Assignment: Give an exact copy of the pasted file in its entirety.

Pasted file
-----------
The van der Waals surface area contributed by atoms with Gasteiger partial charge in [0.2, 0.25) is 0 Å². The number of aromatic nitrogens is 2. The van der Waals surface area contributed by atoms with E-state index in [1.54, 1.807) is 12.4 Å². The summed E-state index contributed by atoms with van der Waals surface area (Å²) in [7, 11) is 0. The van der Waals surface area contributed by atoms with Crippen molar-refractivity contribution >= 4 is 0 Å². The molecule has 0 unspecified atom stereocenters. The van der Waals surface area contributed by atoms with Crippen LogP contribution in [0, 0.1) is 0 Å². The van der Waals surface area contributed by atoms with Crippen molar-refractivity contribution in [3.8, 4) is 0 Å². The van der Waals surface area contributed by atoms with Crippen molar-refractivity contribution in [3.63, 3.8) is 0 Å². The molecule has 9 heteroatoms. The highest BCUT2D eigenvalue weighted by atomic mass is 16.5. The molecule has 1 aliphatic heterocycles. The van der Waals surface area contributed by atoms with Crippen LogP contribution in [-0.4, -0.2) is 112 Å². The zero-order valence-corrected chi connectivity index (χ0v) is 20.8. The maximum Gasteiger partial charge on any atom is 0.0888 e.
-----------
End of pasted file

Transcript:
The van der Waals surface area contributed by atoms with Gasteiger partial charge in [0.2, 0.25) is 0 Å². The number of aromatic nitrogens is 2. The van der Waals surface area contributed by atoms with E-state index in [1.54, 1.807) is 12.4 Å². The summed E-state index contributed by atoms with van der Waals surface area (Å²) in [7, 11) is 0. The van der Waals surface area contributed by atoms with Crippen molar-refractivity contribution >= 4 is 0 Å². The molecule has 0 unspecified atom stereocenters. The van der Waals surface area contributed by atoms with Crippen LogP contribution in [0, 0.1) is 0 Å². The van der Waals surface area contributed by atoms with Crippen molar-refractivity contribution in [3.8, 4) is 0 Å². The van der Waals surface area contributed by atoms with Crippen molar-refractivity contribution in [3.63, 3.8) is 0 Å². The molecule has 9 heteroatoms. The highest BCUT2D eigenvalue weighted by atomic mass is 16.5. The molecule has 1 aliphatic heterocycles. The van der Waals surface area contributed by atoms with Crippen LogP contribution in [-0.4, -0.2) is 112 Å². The zero-order valence-corrected chi connectivity index (χ0v) is 20.8. The maximum Gasteiger partial charge on any atom is 0.0888 e.